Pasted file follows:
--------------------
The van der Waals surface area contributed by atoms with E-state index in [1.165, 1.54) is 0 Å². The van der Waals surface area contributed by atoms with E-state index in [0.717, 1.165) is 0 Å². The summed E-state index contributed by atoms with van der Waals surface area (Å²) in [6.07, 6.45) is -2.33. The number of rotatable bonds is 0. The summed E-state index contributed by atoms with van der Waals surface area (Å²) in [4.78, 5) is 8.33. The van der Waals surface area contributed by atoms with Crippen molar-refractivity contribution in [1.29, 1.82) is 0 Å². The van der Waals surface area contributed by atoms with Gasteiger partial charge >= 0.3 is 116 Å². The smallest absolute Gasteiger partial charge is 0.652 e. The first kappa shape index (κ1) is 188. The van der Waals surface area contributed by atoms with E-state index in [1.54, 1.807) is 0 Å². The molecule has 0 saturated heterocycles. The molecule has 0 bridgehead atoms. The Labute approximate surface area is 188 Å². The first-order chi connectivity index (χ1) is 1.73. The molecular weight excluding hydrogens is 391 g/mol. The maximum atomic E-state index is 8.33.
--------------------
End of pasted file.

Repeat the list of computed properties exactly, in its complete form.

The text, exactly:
The van der Waals surface area contributed by atoms with E-state index in [1.165, 1.54) is 0 Å². The van der Waals surface area contributed by atoms with E-state index in [0.717, 1.165) is 0 Å². The summed E-state index contributed by atoms with van der Waals surface area (Å²) in [6.07, 6.45) is -2.33. The number of rotatable bonds is 0. The summed E-state index contributed by atoms with van der Waals surface area (Å²) in [4.78, 5) is 8.33. The van der Waals surface area contributed by atoms with Crippen molar-refractivity contribution in [1.29, 1.82) is 0 Å². The van der Waals surface area contributed by atoms with Gasteiger partial charge >= 0.3 is 116 Å². The smallest absolute Gasteiger partial charge is 0.652 e. The first kappa shape index (κ1) is 188. The van der Waals surface area contributed by atoms with E-state index in [1.54, 1.807) is 0 Å². The molecule has 0 saturated heterocycles. The molecule has 0 bridgehead atoms. The Labute approximate surface area is 188 Å². The first-order chi connectivity index (χ1) is 1.73. The molecular weight excluding hydrogens is 391 g/mol. The maximum atomic E-state index is 8.33.